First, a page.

500 foreign VIPs expected at queen's funeral

The sandwiches are a reference to a comedy sketch featuring the queen and an animated Paddington Bear filmed for the late monarchs Platinum Jubilee earlier this year.In the video, the queen said that like Paddington Bear she also favours marmalade sandwiches and hides them in her purse for later.The Royal Parks organisation said Monday people should not leave the snacks but could leave teddy bears and other items if they wished.


PTI | London | Updated: 13-09-2022 17:22 IST | Created: 13-09-2022 17:05 IST
500 foreign VIPs expected at queen's funeral
Queen Elizabeth II (Photo Credit: The Royal Family's Twitter) Image Credit: ANI
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British officials say some 500 foreign dignitaries will attend Queen Elizabeth II's state funeral, but invitations have not been sent to the leaders of Russia, Belarus or Myanmar.

Officials said the funeral next Monday, to be held at London's Westminster Abbey, will be the biggest international event Britain has hosted in decades.

US President Joe Biden was among the first to announce that he would be flying in with his wife, Jill Biden. The leaders of most Commonwealth countries, including Australia, New Zealand and Canada, are also expected to attend.

France's Emmanuel Macron, Germany's Frank-Walter Steinmeier, Italy's Sergio Mattarella, Turkey's Recep Tayyip Erdogan and Brazil's Jair Bolsonaro are among the presidents attending.

Japan's Emperor Naruhito and Spain's King Felipe VI and Queen Letizia, as well as former Spanish monarch Juan Carlos I and Queen Sofia, are also due to travel to London for the occasion.

___ London: Britain's Poet Laureate, Simon Armitage, has penned a poem in tribute to Queen Elizabeth II.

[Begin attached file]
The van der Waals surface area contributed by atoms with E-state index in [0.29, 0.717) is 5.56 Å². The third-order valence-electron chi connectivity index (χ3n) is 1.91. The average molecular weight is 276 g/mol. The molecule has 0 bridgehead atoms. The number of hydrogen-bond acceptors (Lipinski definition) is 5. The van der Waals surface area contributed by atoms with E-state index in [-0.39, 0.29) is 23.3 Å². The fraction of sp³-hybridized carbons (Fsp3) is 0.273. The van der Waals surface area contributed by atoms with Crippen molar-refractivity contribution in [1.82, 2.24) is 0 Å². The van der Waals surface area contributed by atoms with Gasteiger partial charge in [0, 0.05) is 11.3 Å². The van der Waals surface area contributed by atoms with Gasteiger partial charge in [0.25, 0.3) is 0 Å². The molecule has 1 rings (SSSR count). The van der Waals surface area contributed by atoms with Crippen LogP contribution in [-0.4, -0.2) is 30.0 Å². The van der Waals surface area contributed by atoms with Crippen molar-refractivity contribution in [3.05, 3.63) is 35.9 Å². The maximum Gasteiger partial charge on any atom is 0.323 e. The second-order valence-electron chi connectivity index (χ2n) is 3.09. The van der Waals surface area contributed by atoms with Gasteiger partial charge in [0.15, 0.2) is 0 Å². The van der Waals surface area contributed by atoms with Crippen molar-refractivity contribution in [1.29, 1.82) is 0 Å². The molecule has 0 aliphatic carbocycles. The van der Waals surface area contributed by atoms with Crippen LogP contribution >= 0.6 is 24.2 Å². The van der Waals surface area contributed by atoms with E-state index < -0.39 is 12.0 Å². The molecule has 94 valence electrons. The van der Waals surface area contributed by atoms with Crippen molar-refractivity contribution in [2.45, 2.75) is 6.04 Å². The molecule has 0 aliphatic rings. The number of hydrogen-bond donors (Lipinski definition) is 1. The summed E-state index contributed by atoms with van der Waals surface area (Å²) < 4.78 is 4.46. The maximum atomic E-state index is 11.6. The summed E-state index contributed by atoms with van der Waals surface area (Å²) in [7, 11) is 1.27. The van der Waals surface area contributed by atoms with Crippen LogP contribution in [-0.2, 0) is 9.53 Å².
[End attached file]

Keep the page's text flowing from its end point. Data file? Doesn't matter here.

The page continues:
The poem published Tuesday, "Floral Tribute," is in the form of a double acrostic, which means that the first letter of each line spells out Elizabeth when taken together. It describes the coming of a September evening and references one of the queen's favourite flowers, the lily of the valley.

"The country loaded its whole self into your slender hands / Hands that can rest, now, relieved of a century's weight," he wrote.

Armitage told the BBC Tuesday that he featured the queen's first name because he wanted to take a personal approach.

He said the queen's name was something "she probably rarely got to hear very much because everybody had to preface that with ceremonial nominal".

___ Belfast: King Charles' visit to Northern Ireland is a politically delicate trip for the new sovereign.

There are mixed feelings about the British monarchy in Northern Ireland, where there are two main communities: mostly Protestant unionists who consider themselves British and largely Roman Catholic nationalists who see themselves as Irish.

That divide fuelled three decades of violence known as "the Troubles" involving paramilitary groups on both sides and UK security forces, in which 3,600 people died.

The royal family was touched personally by the violence: Lord Louis Mountbatten, a cousin of the queen and a much-loved mentor to Charles, was killed by an Irish Republican Army bomb in 1979.

A deep sectarian divide remains, a quarter century after Northern Ireland's 1998 peace agreement.

But in a sign of how far Northern Ireland has come on the road to peace, representatives of Sinn Fein — the main Irish nationalist party, linked during the Troubles to the IRA — are attending commemorative events for the queen and meeting the king on Tuesday.

___ London: Officials in charge of the park outside Buckingham Palace have told people to stop leaving marmalade sandwiches as a tribute to Queen Elizabeth II because of the "negative impact on the park's wildlife." Some mourners have left the snacks alongside floral tributes at Buckingham Palace and neighbouring Green Park. The sandwiches are a reference to a comedy sketch featuring the queen and an animated Paddington Bear filmed for the late monarch's Platinum Jubilee earlier this year.

In the video, the queen said that like Paddington Bear she also favours marmalade sandwiches and hides them in her purse "for later".

The Royal Parks organisation said Monday people should not leave the snacks but could leave teddy bears and other items if they wished.

(This story has not been edited by Devdiscourse staff and is auto-generated from a syndicated feed.)

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